I love email. It’s fast, it’s easy, its’ cheap. It also provides us a record of what was said. Sometimes it’s important to have a record.  Also I don’t have to ask people how their day’s going, or remember their kids kids’ names. But maybe that’s just me.

So what’s the problem with email? Words themselves make up only as much as 40% and maybe as little as 7% of communication. Words themselves are only a small part of what’s being communicated. So for trivial or strictly objective communication (“Where are we having lunch?”, “Please send me the numbers for the third quarter.”) email works just fine. After that, the chance of mis-communication goes up.

The more complicated the message, the greater the chance for mis-communication. The more emotionally laden the communication (“I think you have an attitude problem.”) the greater the likelihood of misunderstanding. The more people involved, or the less time people have worked together, the greater the opportunity for misinterpretation. Add all those together and the chance of added drama, resentment, and wasted effort is almost certain.

My experience, both as a manager and as a facilitator, is that mis-communication is really easy. You have to work really hard to *not* mis-communicate. Yet we often choose on one of the worst ways to talk to others about complicated, potentially emotional issues with people we don’t really know that well – email.

Fix #4  Talk to a Human

Talk face-to-face. Wash , rinse, repeat.

Mark Hortsman has an amusing saying (I paraphrase): “I’m glad to hear you want to work with people. All the jobs with trees and dogs are taken.” As managers and leaders we manage and lead people, not email. If our jobs were to manage email I wouldn’t have to write this blog post.

Keeping a record isn’t going to engage and influence people to change behaviour or create enthusiasm. Repeated human interaction, building relationships and trust, is the only thing that does.

Phone calls are better than emails for engaging human beings. Video-conferences better than phone calls. In person meetings better than video-conferences. One-on-one, face-to-face meetings are better still. Regular, repeated contact.

If you need a record of agreement, write it afterwards. First pick up the phone, walk down the hall, learn to speak publicly. Tell stories, have a vision, be passionate. Email is efficient  but it’s ineffective. If you’re a manager of human beings, learn to manage human beings. If you’re a manager of trees or dogs, carry on.

I’m Going to Provide an Overwhelming Rational Argument, and then Fail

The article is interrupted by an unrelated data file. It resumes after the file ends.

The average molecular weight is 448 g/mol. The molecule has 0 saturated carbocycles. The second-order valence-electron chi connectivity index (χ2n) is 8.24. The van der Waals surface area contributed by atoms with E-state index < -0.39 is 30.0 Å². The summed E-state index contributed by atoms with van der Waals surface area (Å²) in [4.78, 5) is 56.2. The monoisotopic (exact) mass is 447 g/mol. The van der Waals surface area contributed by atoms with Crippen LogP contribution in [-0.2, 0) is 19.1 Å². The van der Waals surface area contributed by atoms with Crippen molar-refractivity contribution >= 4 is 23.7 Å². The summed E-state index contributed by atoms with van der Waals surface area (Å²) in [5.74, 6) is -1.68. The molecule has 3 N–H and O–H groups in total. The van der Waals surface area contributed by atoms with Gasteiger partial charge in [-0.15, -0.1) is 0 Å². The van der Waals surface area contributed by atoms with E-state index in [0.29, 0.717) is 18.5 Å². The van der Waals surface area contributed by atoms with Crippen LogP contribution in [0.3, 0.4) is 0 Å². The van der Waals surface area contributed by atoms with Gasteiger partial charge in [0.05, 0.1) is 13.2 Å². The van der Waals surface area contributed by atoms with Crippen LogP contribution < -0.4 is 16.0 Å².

Third in a series about communication and change management

An Aurora Police Department detective takes a witness statement following a shooting outside the 16 movie theatre in Aurora. Aurora Police responded to the Century 16 movie theatre where police confirm at least 14 people are dead and 50 others injured. AP Photo/Karl Gehring Shooting at Batman screening

“Fact, just the facts ma’am.”

Great if you’re investigating a murder. Insufficient if you’re inspiring action or driving change. It is a mistake to believe that any solely rational, logical, or well-constructed argument will persuade people to set aside their own perceived best interest in favour of doing what’s right or doing what’s correct.

Many people will listen to a rational arguement, analysis, or well-constructed thesis and wonder what you’re up to. What do you really want? What are you trying to hide? Even executives – especially executives – know that any one set of numbers and facts can be tortured to confess whatever is needed to support both sides of the same arguement  Most of us make decisions based on gut, and rationalize that decision with facts and analysis afterwards.

I’m not saying you don’t need to be skeptical, or that you don’t need to do that analysis. As Stephen Lynch once said, “You can run your business with discipline, or you can run it with regret.” But rational  arguement is not going to overcome behavioural inertia in others.

You are going to need more than just the facts.

Fix #3 Appeal to Their Hearts Too

Martin Luther King didn’t say “I have a plan.”

He said “I have a dream.”

Stories, vision, passion, vulnerability. These are what persuade. Concrete, tangible, visual goals are what drive action.

Yes, your plan has to be based in reality. Businesses have to make money to live. But the purpose of a business cannot and should not be just to make money. Your body needs to make red blood cells in order to live, but that’s not your life’s purpose. A doctor gets paid well, but doctors don’t exist to make money.

Businesses need a higher purpose too. Maybe you’re not going to solve world hunger, but you should have a vision beyond just X percentage growth, or Y dollars revenue. Have the guts to stand for something. Something that inspires people to leap out of bed in the morning and eagerly embrace their work.

Amazon’s goal is to provide “Every book, ever printed, in any language, all available in less than 60 seconds.” Henry Ford wanted to “Democratize the automobile.” Google wants to “Organize the world’s information and make it universally accessible and useful.” Not every purpose is going to appeal to every person, but you want it to appeal to the people that are working for you.